The Life of Boats

by John C. Harris
January, 2015

CLC PocketShip Kit

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My grandmother was fond of saying, "You can't take a bad photo of the water!"  I appreciate the sentiment, but yes dear, you CAN take a bad photo of the water.  Here are some simple tips on how to make photos of your boat (and its crew) stand out from the crowd.  

Choose good light!

The photographers call the hour after sunrise and the hour before sunset "The Golden Hour."  They aren't waxing poetic; it's because they tend to get paid for photos taken during those hours.  Photos taken when the sun is high in the sky can be "blown out" with too much light, or often require lots of retouching in PhotoShop.

This photo is just completely washed out by Chesapeake haze:

CLC Sassafras Canoe

An hour later, the setting sun bedaubed these canoes with delicate shape and color:

CLC Sassafras Canoes
The midday sun combined with haze contrived to flatten all the life out of this photo:

CLC PocketShip Rhode River

But later that very same day...

CLC PocketShip Minicruiser

Don't cut the boat off!

It's amazing how many photos we see with the nose and tail cropped off someone's pride and joy.  Keep the whole boat in the viewfinder!

Here we have the middle part of a Wherry...

CLC Annapolis Wherry Kit

A few frames later...I knew it had a bow and a stern.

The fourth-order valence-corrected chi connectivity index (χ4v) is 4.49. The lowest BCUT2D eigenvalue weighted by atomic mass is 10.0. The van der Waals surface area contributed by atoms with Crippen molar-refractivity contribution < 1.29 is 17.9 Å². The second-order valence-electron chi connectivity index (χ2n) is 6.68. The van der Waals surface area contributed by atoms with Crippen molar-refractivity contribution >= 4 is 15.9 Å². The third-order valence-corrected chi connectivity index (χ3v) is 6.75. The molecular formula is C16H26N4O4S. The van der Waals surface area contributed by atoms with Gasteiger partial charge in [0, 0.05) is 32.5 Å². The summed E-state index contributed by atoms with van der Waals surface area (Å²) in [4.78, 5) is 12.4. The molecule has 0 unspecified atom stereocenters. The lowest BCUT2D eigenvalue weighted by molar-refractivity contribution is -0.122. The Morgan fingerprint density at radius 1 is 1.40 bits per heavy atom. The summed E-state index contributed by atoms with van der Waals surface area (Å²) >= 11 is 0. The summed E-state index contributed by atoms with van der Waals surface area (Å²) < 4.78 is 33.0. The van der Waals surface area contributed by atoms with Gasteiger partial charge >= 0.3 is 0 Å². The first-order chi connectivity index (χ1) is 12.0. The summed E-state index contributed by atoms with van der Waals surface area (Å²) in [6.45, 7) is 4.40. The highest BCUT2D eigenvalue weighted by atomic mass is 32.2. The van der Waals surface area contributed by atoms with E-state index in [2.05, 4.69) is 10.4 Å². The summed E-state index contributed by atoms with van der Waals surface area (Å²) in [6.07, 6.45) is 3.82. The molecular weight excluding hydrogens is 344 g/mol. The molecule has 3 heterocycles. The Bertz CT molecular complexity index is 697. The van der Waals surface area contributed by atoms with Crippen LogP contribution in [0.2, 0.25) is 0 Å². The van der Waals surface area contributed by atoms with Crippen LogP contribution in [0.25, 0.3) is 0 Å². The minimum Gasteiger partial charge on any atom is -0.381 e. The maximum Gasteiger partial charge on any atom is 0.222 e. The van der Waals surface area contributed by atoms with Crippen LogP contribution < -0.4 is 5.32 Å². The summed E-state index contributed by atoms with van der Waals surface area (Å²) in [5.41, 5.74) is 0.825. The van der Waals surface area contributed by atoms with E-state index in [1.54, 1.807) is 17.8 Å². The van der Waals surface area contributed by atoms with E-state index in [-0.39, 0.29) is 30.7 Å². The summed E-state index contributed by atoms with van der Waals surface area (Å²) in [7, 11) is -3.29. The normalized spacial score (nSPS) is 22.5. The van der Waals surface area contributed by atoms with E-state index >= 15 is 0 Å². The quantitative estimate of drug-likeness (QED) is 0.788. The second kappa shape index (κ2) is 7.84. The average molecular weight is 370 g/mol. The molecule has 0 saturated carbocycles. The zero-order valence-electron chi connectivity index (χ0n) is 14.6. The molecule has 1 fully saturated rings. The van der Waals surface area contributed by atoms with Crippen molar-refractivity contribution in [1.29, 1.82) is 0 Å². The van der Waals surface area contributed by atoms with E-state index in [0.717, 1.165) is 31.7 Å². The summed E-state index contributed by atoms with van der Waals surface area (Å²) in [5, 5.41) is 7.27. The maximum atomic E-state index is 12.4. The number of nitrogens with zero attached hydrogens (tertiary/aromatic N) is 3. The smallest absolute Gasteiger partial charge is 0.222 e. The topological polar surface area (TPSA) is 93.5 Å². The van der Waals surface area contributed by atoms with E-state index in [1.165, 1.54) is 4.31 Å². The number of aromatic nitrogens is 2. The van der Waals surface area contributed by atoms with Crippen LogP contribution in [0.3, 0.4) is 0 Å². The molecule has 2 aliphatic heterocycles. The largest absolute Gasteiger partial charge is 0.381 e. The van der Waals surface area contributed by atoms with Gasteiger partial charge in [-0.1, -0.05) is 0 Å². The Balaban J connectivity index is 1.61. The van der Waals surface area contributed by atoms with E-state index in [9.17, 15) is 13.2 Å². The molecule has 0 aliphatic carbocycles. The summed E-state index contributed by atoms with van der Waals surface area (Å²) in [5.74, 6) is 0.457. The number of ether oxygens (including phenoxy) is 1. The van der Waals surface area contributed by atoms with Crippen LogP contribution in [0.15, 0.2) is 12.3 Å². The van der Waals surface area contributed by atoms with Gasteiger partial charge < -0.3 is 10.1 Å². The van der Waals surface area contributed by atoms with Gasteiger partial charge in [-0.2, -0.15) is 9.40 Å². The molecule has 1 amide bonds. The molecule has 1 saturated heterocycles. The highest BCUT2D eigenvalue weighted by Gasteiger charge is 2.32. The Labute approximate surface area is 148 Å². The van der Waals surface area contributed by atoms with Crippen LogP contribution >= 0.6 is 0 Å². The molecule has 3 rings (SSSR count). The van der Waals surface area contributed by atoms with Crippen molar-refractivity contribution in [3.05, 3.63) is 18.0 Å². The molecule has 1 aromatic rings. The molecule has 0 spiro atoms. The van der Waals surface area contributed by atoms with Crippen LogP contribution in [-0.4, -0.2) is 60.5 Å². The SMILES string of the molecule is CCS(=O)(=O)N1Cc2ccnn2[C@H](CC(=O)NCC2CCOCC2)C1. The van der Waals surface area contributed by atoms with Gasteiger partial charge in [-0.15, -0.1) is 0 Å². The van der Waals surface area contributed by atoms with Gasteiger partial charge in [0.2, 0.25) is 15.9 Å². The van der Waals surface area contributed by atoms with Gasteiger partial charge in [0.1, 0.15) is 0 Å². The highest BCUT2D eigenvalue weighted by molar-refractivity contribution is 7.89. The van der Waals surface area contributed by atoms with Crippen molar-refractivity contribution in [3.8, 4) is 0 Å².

CLC Annapolis Wherry

Except when it's artistically hip to cut off some of the boat.

This photo manages to convey motion, shape, color, and mood with less than half the boat in the picture.

CLC Sassafras 12 Canoe

Another exception that proves the rule:  Although we're missing the bow, the framing of this photo by Scott Bruce evokes action, and the Oxford Shell's classic lines speak for themselves.

CLC Oxford Shell
Pay attention to the "energy" of the people in the photo.

Photos of boats are good;  photos of boat with PEOPLE in them are better!

While much of this Sassafras 16 canoe is cropped off, the faces convey good vibes.

CLC Sassafras 16 Canoe

This photo says "I'm having fun!"

CLC Chesapeake 16 Kayak

This photo says "Get me out of this thing!"


Keep the camera level!

A pet peeve of mine is the sloping horizon.  Try to line up the horizon with the top of the view-finder in your camera.  Sure, we can rotate and crop the image in PhotoShop, but we may lose a lot of valuable pixels that way.

The off-kilter horizon is making me feel queasy...

CLC PocketShip Sailboat
The bolt-level horizon, neatly bisecting the frame, really makes this photo pop!

CLC PocketShip micro-cruiser

Low-res photos don't make it.

T'was a time when we begged people not to load up our email boxes with huge photos.  15 years ago that could break the internet.  Nowadays, 10 megabytes is no problem.  You can overdo it, of course;  3 megabytes is sufficient resolution even for print purposes, which requires 300dpi or more. Most professional photos we work with hover between 2 and 6 megabytes in size in JPEG format.  

Great photo at thumbnail size...

CLC Shearwater 17 with Joey Schott

Unusable at "print" resolution:

Photography has always been the art of capturing lightning in a bottle.  Nowadays, a two-year-old iPhone is capable of taking a magazine cover if you have some luck with the light and composition.  With the simple steps outlined here, any amateur can grab a magazine cover. Just ask me:  I'm a completely untrained photographer but I've had numerous covers!  Just a matter of being a little patient, choosing my light, and pressing the shutter at just the right moment.

CLC Faering Cruiser

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